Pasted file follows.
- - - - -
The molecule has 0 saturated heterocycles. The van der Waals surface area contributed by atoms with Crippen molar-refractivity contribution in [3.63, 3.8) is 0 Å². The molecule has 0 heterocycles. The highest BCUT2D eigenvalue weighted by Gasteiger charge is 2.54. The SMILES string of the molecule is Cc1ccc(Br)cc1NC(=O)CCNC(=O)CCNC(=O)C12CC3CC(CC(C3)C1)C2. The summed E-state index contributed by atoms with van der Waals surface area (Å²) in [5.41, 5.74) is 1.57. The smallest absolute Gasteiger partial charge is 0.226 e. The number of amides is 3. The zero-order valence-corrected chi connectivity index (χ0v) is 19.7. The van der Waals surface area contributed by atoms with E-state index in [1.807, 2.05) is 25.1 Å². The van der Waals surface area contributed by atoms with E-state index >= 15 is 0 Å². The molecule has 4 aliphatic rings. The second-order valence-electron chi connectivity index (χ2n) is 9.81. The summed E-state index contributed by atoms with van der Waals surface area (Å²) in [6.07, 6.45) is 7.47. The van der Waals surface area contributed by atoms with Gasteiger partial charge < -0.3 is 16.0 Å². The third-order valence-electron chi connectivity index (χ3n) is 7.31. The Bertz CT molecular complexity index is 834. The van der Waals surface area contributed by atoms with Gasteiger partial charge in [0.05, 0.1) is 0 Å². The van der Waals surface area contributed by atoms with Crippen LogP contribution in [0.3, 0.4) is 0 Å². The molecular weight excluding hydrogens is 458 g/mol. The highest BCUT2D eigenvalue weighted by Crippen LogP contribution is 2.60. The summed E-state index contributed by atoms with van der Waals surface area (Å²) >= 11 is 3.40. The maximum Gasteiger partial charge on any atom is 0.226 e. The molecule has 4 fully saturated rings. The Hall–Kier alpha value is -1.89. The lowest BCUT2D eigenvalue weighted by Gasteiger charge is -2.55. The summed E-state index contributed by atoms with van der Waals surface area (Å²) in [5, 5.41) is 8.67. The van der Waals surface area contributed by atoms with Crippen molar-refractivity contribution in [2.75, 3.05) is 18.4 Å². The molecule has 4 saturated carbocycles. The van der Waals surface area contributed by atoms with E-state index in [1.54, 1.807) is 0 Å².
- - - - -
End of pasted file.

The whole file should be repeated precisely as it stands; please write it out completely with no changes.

The molecule has 0 saturated heterocycles. The van der Waals surface area contributed by atoms with Crippen molar-refractivity contribution in [3.63, 3.8) is 0 Å². The molecule has 0 heterocycles. The highest BCUT2D eigenvalue weighted by Gasteiger charge is 2.54. The SMILES string of the molecule is Cc1ccc(Br)cc1NC(=O)CCNC(=O)CCNC(=O)C12CC3CC(CC(C3)C1)C2. The summed E-state index contributed by atoms with van der Waals surface area (Å²) in [5.41, 5.74) is 1.57. The smallest absolute Gasteiger partial charge is 0.226 e. The number of amides is 3. The zero-order valence-corrected chi connectivity index (χ0v) is 19.7. The van der Waals surface area contributed by atoms with E-state index in [1.807, 2.05) is 25.1 Å². The van der Waals surface area contributed by atoms with E-state index >= 15 is 0 Å². The molecule has 4 aliphatic rings. The second-order valence-electron chi connectivity index (χ2n) is 9.81. The summed E-state index contributed by atoms with van der Waals surface area (Å²) in [6.07, 6.45) is 7.47. The van der Waals surface area contributed by atoms with Gasteiger partial charge < -0.3 is 16.0 Å². The third-order valence-electron chi connectivity index (χ3n) is 7.31. The Bertz CT molecular complexity index is 834. The van der Waals surface area contributed by atoms with Gasteiger partial charge in [0.05, 0.1) is 0 Å². The van der Waals surface area contributed by atoms with Crippen LogP contribution in [0.3, 0.4) is 0 Å². The molecular weight excluding hydrogens is 458 g/mol. The highest BCUT2D eigenvalue weighted by Crippen LogP contribution is 2.60. The summed E-state index contributed by atoms with van der Waals surface area (Å²) >= 11 is 3.40. The maximum Gasteiger partial charge on any atom is 0.226 e. The molecule has 4 fully saturated rings. The Hall–Kier alpha value is -1.89. The lowest BCUT2D eigenvalue weighted by Gasteiger charge is -2.55. The summed E-state index contributed by atoms with van der Waals surface area (Å²) in [5, 5.41) is 8.67. The van der Waals surface area contributed by atoms with Crippen molar-refractivity contribution in [2.75, 3.05) is 18.4 Å². The molecule has 4 saturated carbocycles. The van der Waals surface area contributed by atoms with E-state index in [1.54, 1.807) is 0 Å².